Central bank intervention: Brazil fires currency bazooka at speculators
Concerted intervention curbs appreciation; Interest rate differentials counteracted by IOF
Hank Paulson first brought the bazooka metaphor to the public’s attention at the nadir of the banking crisis in 2008, but the Brazilian Central Bank has been applying it in its currency war with speculators.
Since September the BCB has begun twice-daily currency auctions, sometimes holding three in a day; has trebled its tax on foreign investment in Brazilian fixed-income securities; set reserve requirements at 60% on short-dollar positions held by local banks; and reintroduced reverse currency swaps to effectively buy dollars in the currency futures market for the first time since May 2009. It has also authorized the Brazilian sovereign wealth fund, Fundo Soberano do Brasil, to trade in currency derivatives.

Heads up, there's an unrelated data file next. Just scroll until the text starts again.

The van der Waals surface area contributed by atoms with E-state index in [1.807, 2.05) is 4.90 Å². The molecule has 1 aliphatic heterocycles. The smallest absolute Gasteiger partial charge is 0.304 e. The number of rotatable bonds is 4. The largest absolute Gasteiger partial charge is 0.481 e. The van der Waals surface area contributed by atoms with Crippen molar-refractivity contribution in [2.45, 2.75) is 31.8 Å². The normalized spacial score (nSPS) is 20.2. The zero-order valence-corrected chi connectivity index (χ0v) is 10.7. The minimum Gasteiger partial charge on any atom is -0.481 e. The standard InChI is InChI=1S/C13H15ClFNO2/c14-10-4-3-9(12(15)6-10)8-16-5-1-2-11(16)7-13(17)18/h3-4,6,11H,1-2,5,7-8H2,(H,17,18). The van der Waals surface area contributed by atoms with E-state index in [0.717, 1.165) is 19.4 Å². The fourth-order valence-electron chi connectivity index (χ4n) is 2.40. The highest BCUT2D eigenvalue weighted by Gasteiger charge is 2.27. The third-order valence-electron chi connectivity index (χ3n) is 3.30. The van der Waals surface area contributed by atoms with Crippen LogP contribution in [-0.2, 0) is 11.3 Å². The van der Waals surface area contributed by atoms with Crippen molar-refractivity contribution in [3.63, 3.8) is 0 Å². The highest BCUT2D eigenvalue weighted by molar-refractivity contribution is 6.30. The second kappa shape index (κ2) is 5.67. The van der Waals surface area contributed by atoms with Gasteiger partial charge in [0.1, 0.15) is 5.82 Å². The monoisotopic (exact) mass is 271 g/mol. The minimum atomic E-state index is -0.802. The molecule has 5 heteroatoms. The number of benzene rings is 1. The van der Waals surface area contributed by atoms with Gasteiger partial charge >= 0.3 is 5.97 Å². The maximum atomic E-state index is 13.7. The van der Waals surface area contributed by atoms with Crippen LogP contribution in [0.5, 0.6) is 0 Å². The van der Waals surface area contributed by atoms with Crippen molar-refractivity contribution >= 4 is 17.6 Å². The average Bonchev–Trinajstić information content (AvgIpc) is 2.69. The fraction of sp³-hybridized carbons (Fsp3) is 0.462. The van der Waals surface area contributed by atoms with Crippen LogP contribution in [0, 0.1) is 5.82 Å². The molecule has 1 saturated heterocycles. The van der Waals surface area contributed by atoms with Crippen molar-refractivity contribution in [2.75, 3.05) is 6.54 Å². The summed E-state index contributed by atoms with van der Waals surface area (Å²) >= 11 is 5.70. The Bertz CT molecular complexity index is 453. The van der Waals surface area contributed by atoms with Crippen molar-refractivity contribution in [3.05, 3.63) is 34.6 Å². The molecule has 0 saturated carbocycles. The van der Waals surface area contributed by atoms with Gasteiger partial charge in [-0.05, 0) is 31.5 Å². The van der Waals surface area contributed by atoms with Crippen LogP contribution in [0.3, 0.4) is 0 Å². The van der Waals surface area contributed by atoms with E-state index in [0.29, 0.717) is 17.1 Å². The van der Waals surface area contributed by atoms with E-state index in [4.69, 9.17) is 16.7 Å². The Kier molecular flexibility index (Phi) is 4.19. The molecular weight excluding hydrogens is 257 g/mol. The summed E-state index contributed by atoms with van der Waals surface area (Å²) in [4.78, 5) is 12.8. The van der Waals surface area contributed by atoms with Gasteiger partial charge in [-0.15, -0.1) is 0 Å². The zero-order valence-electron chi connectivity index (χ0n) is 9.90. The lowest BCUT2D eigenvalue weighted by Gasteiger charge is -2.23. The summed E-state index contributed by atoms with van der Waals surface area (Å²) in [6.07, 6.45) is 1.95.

Diego Donadio, BNP Paribas’ Latin American FX and interest rate strategist in São Paulo, says the evidence suggests that the bazooka effect is working: "The IOF [a transactions tax] was increased to 6% in late October so the November balance of payments data was our first indication of the tax’s effectiveness,’’ he says. "The data showed that whereas net foreign investment in fixed-income assets had been between $1 billion and $1.5 billion in preceding months, in November the net figure was zero."